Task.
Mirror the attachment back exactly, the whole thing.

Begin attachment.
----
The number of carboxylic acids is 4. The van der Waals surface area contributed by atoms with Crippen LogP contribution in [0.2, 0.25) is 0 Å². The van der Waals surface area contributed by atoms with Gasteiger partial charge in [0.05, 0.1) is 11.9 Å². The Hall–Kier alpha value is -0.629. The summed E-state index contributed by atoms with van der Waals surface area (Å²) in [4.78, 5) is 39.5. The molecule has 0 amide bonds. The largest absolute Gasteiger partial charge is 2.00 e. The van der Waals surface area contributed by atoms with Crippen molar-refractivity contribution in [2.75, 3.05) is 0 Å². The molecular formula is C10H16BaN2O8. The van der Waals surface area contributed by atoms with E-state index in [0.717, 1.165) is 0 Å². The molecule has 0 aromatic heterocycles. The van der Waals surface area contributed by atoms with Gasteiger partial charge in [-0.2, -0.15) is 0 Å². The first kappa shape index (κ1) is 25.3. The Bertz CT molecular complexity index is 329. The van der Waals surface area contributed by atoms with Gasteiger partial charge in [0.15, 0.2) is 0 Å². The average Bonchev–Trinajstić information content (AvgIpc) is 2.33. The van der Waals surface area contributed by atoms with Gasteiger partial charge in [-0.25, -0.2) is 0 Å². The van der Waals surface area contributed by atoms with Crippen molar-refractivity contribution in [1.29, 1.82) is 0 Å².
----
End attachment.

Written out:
The number of carboxylic acids is 4. The van der Waals surface area contributed by atoms with Crippen LogP contribution in [0.2, 0.25) is 0 Å². The van der Waals surface area contributed by atoms with Gasteiger partial charge in [0.05, 0.1) is 11.9 Å². The Hall–Kier alpha value is -0.629. The summed E-state index contributed by atoms with van der Waals surface area (Å²) in [4.78, 5) is 39.5. The molecule has 0 amide bonds. The largest absolute Gasteiger partial charge is 2.00 e. The van der Waals surface area contributed by atoms with Crippen molar-refractivity contribution in [2.75, 3.05) is 0 Å². The molecular formula is C10H16BaN2O8. The van der Waals surface area contributed by atoms with E-state index in [0.717, 1.165) is 0 Å². The molecule has 0 aromatic heterocycles. The van der Waals surface area contributed by atoms with Gasteiger partial charge in [-0.2, -0.15) is 0 Å². The first kappa shape index (κ1) is 25.3. The Bertz CT molecular complexity index is 329. The van der Waals surface area contributed by atoms with Gasteiger partial charge in [0.15, 0.2) is 0 Å². The average Bonchev–Trinajstić information content (AvgIpc) is 2.33. The van der Waals surface area contributed by atoms with Gasteiger partial charge in [-0.25, -0.2) is 0 Å². The van der Waals surface area contributed by atoms with Crippen molar-refractivity contribution in [1.29, 1.82) is 0 Å².